- On 4th May, China Youth Day, Keep released a campaign called “Don’t Label the Youths” (“别叫我青年”). Reflecting the modern Chinese youth’s creative, rebellious, and authentic identity, the campaign received over a thousand engagements on its Weibo account.
- Society is prone to labelling youths. Aside from “neijuan” and “tang ping”, as an only child, Chinese youths are stereotypically self-centered and spoiled. However, an intern at Keep demonstrates that actions speak louder than society’s words: the youths are, indeed, brave souls with an altruistic nature.
- Young Chinese might “lie flat” when facing challenges; but most of the time, they go all-in for their passions and beliefs, taking relentless, practical steps to achieve their goals in the real world. Instead of defining the youths, we should treat each soul as an individual and see their unlimited potential from within.
Keep is a Chinese fitness app launched in 2015 by Beijing Calories Technology, offering in-app fitness videos, online communities, and in-person workout programs. In 2021, Keep was reported to have more than 34.4 million monthly active users, with 74% aged under 30.
On 4th May, China Youth Day, Keep released a campaign called “Don’t Label the Youths” (“别叫我青年”), using screen-recording narratives to feature a Keep intern’s process of planning the campaign along with five other interns. Reflecting the modern Chinese youth’s creative, rebellious, and authentic identity, the campaign received over a thousand engagements on its Weibo account.
Chinese youths don’t always “lie flat”
The campaign is a 6-minute screen recording video of Jue’s desktop, keeping track of every detail from her thoughts to her actions, and engagement with five other interns.
The recording starts with a private chat, with Jue’s supervisor assigning her a campaign called “Defining the Youths”. Just when Jue was typing excuses to escape the project, the supervisor suddenly informed her of a potential promotion upon completing this task – and of course, Jue immediately deleted the excuses in the chat box and sent a firm “yes”.
Jue’s mindset is alike to millions of young Chinese in the workplace. They often feel exhausted by the overly competitive “nei juan” (involution) working culture and want to “tang ping” (lie flat); but when something crucial comes along, they will put 120% effort and focus into it.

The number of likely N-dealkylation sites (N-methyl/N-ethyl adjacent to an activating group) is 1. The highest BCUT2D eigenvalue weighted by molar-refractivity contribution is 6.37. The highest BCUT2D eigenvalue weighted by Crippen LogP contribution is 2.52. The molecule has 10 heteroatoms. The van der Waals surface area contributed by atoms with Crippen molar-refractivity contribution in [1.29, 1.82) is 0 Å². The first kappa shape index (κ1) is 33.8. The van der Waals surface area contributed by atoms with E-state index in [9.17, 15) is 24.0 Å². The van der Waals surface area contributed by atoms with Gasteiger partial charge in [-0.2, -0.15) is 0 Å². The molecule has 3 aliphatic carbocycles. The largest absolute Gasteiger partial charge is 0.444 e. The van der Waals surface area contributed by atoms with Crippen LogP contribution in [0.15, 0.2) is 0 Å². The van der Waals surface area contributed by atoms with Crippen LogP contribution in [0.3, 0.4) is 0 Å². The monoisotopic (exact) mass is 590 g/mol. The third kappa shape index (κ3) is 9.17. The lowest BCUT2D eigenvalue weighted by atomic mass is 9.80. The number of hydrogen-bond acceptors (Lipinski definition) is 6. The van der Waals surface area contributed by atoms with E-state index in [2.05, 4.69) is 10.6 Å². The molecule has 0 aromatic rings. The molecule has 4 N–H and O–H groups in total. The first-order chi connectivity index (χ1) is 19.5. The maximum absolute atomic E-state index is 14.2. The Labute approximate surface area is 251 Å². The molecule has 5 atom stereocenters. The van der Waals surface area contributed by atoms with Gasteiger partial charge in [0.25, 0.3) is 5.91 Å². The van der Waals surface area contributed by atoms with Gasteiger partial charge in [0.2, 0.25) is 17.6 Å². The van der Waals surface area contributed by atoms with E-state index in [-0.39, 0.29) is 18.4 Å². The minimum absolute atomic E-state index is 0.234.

“Self-discipline is the ultimate path to freedom”
The second intern featured in the video is Juan, who is working on Keep’s influencer outreach projects while finishing up his graduate school essays. Juan came to the office at 8 am and worked for hours without even taking a sip of water. Later during the interns’ video chat, Juan was running on a treadmill while participating in the conversation.
As Juan said, working out provides a sense of stability that helps him fight the stress and uncertainties from external environments. Under the impact of the pandemic, young Chinese employees often felt overworked and worried about being laid off at any second.
Therefore, lots of them picked up the habit of working out and meditation, hoping to gain a sense of confidence and stability during these uncertain times. Keep deeply believes in the positivity that comes with working out and claimed “self-discipline is the ultimate path to freedom” as its slogan, hoping to bring young Chinese a healthier life both physically and mentally.
“Spoiled child” or “brave soul”?
The campaign then presented a video of the intern Ao who is featured by a news site: when Ao saw a woman being harassed at a bus stop, she immediately stood up and called out the bully, even though the other party was obviously stronger and taller than her. Upon receiving endorsements from the public, Ao also proposed Keep add a women’s self-defense course to their content library.
Society is prone to labelling certain groups of people, including youths. Except for “neijuan” and “tang ping”, Chinese youths are stereotypically self-centered and spoiled since the majority of Gen Zs are only-child, and therefore, gained all the attention from their families. However, Ao’s actions spoke louder than the words of society – the youths are, indeed, brave souls with altruistic natures.
Youths shouldn’t be labelled
After a round of chatting, Jue turned back to her document and deleted all the bullet points – the labels such as “neijuan” and “tang ping” that she thought would represent modern Chinese youths.
The final project she presented was several lines of text: “Dear everyone: after much consideration, I don’t think youths can be labelled. They might “lie flat” when facing challenges; but most of the time, they go all-in for their passions and beliefs, taking relentless, practical steps to achieve their goals in the real world. Instead of defining the youths, we should treat each of them as a different soul and see their unlimited potential from within.”
At the end of the video, Jue’s campaign idea gets approved by the leaders and earned rounds of applause.
With the unrealistically high expectations from society and family, current Chinese youths long to find their authentic self-identity. Keep, a fitness group that primarily targets Chinese Gen Z, won the audiences’ hearts with their Youth Day campaign; full of insights, authenticity, and creativity, reflecting the rebellious nature rooted in the youths’ DNA.